This is pretty silly, with the current arrangement, the photoreceptors have a range of ganglion cells, supporting cells, nerve cells and blood vessels already piled thickly on top of it (when you look into the eye with and ophthalmoscope, you can see the superficial blood vessels on top of the retina, there are also capillaries that dive deep into the cell layer as well. The retina already has a mass of blood, and lots of other things, getting in its way. Of course there is a better way to do it, the way cephalopods do it.
In cephalopods the blood vessels are right next to the terminal parts of the photoreceptor process, the photoreceptor cell bodies and the pigment cells where it is needed. You can see the blood vessels and pigments in this paper on the octopus retina. It is far more efficient than the vertebrate system for both cooling and nutrient delivery. No wonder cephalopods require a much smaller blood supply to the eye.
Both the “cooling bath” and the “nutrient/oxygen delivery” arguments actually reveal that the vertebrate eye is a kludge. The high flow rates are required because the quirky design means more efficient methods can’t be used.
Denton brings in other arguments for the “superiority” of the vertebrate “back-to-front” retina, but they are irrelevant. Fore example, vertebrate photoreceptors can detect a single photon as he claims, great, but so can cephalopod photoreceptors, and they are not covered with gunk that absorbs or scatters the incoming photons. Cephalopods occupy many niches, from shallow water tidal zones with high light intensities to the abyssal depths where every photon counts, some are ambush predators, and some are active hunting predators. Some see in black and white, some see in colour, some see polarized light (which vertebrates can’t). Many have visual acuity equivalent to many vertebrates; cuttlefish have equivalent visual acuity to cats as befits their status as active hunters. All this without an invert retina. When Denton says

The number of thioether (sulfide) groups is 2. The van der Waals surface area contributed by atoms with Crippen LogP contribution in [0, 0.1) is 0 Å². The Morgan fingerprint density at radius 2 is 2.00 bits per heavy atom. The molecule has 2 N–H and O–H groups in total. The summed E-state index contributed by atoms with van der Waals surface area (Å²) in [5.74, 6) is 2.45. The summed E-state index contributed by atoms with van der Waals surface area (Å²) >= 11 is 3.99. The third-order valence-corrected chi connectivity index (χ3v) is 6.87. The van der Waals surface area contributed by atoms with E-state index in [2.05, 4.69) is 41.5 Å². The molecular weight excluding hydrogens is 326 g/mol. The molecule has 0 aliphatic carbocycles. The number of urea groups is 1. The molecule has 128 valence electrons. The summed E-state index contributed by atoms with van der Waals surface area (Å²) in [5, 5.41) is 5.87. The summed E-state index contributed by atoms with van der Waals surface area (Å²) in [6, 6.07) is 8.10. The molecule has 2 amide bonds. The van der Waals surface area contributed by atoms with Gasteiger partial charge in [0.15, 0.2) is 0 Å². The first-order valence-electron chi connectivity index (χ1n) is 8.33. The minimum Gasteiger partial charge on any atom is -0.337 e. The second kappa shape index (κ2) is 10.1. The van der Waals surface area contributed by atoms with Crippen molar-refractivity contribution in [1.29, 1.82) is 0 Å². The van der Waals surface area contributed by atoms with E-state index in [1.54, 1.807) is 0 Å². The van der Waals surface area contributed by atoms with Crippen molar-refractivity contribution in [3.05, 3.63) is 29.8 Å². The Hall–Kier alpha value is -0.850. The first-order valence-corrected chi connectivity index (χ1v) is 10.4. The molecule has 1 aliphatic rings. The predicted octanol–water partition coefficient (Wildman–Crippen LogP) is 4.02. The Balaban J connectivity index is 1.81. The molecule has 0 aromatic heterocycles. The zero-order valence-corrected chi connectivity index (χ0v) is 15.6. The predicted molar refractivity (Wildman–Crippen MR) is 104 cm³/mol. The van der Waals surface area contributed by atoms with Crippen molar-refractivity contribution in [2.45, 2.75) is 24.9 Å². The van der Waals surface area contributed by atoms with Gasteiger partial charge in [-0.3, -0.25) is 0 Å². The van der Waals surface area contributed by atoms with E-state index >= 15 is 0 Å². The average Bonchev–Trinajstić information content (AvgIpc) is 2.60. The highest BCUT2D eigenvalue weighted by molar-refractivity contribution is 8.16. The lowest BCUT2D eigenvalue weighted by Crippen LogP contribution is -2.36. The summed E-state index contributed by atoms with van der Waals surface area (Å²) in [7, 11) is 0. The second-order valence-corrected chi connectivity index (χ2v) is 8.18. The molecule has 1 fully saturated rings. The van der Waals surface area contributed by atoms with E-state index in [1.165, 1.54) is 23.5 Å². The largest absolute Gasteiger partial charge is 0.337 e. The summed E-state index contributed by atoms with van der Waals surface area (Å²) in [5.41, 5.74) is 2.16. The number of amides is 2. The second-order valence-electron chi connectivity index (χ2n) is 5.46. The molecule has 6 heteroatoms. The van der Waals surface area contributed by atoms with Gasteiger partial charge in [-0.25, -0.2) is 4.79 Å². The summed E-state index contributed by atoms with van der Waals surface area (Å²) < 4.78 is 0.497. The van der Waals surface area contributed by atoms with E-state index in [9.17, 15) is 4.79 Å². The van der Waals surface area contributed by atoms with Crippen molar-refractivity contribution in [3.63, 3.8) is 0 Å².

that in redesigning from first principles an eye capable of the highest possible resolution (within the constraints imposed by the wavelength of light16) and of the highest possible sensitivity (capable of detecting an individual photon of light) we would end up recreating the vertebrate eye
he is just plain wrong.
The pre-adaptation concept Denton prattles on about is nonsense. We are to expect that an intelligent designer will give the marine vertebrates, which are significantly more numerous in species and population than the terrestrial vertebrates, a poorly designed retina so that a very few percent of all terrestrial vertebrates can have supposedly superior vision? This is a definition of “good design” of which I was not previously aware. And again, cephalopods do it better.
Let’s be clear, the vertebrate eye works, and works rather well given its limitations (one merely has to contemplate the visual acuity of the eagle to see that the “design” works well). But it is a suboptimal Heath Robinson “design” where the limitations of the original invert retina setup (which were irrelevant to amphioxus and the small chordates in which the vertebrate eye evolved) are worked around by kludges. It is like claiming that the misground Hubble mirror with its correcting lenses is the “best possible design” because it gives clear pictures.
Once again, the vertebrate eye fails as Intelligent Design. ID proponents loudly proclaim they are not creationists and one is left to wonder why they have appropriated a bad Creationist argument.
(1) Matsui S et al., Adaptation of a deep-sea cephalopod to the photic environment. Evidence for three visual pigments. J Gen Physiol. 1988 Jul;92(1):55-66 (2) Schaeffel F, Murphy CJ, Howland HC Accommodation in the cuttlefish (Sepia officinalis). J Exp Biol. 1999 Nov;202 Pt 22:3127-34. (3) Parver LM. Auker CR. Carpenter DO. The stabilizing effect of the choroidal circulation on the temperature environment of the macula. Retina. 1982, 2(2):117-20. (4) Parver LM. Temperature modulating action of choroidal blood flow. Eye. 1991;5 ( Pt2):181-5. (5) Denton, M The Inverted Retina: Maladaptation or Pre-adaptation? Origins & Design 19:2